Page 5- Understand signals & alerts
The radar detector issues a weak signal and you brush it off. This is perhaps the BIGGEST operator error made, ignoring the warning! You may think that it is a false alert or the signal wasn't strong enough to be concerned about. A short time later your radar detector goes off again and you are caught!
To avoid an ambush, Radar Roy first recommends that you understand some of the signals and alerts that your detector will provide.
When most detectors alert, they will display the band and the signal strength.Band Alerts
- All police radar guns are directional, meaning they send the signal in the direction the gun is pointed. As you approach an officers location, it maybe pointing in another direction, thus the weak signal on your radar detector. As you approach, it is re-targeted toward your location.
- The law enforcement officer is further down the road, using his instant-on radar gun or POP radar.
- When an officer uses instant-on or the new POP mode radar guns, he has the able to clock your speed in a second or less. As soon as he obtains your speed his radar detector goes into standby to avoid alerting other approaching drivers with radar detectors.
A good formula to use to determining if the range of your radar detector is adequate to avoid an ambush is "Capture Area x 6". This formula is allows you to detect the police in enough time to safely slow down and to observe the events taking place around you, to then determine the reason for the alert.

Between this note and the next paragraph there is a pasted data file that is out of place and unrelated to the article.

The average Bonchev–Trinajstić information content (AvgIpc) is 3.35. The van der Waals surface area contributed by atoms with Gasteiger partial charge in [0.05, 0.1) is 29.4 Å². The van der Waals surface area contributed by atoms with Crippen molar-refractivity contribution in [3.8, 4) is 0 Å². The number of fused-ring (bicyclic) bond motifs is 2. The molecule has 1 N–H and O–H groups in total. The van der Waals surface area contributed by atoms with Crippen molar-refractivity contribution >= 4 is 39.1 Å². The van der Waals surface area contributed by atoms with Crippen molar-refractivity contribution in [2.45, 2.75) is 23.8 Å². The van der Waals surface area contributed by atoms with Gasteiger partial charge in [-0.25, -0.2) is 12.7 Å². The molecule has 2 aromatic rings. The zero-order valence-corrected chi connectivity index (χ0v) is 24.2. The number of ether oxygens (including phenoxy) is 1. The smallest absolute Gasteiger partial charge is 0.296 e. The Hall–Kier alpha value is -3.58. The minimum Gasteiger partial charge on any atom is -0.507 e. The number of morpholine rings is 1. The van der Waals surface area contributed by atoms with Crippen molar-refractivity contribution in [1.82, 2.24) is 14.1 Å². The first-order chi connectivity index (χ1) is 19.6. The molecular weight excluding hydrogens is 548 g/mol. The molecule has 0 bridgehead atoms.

New Jersey Superior Court Judge Reginald Stanton's ruling which stated that an officer should not target vehicles further then 1000' could be used as a baseline. However very few officers know anything about this ruling and often start obtaining a vehicle tracking history the moment that they observe your vehicle.
Under normal circumstances, the longest range an officer can lock on and make any type of target vehicle identification on a flat roadway using radar, is approximately 1/4 of a mile. Therefore using Radar Roy's formula, you would want to have a detector that has at least, 1.5 miles of detection.
However, there are also some variables in the where police speed enforcement is used, such as hills and curves. Therefore, if you live or drive in an area that has allot of curvy, mountainous roads, you would want to increase your capture area to at least a four mile distance.
During the Speed Measurement Laboratories 2004 Long Range Testing, The Escort and Beltronics radar detectors were detecting K and Ka band signals at a distance of over 10.8 miles away.
Therefore, when your radar detector goes off, make sure that you are traveling at the legal speed limit and are obeying all other traffic rules, until you are SURE the threat has ended.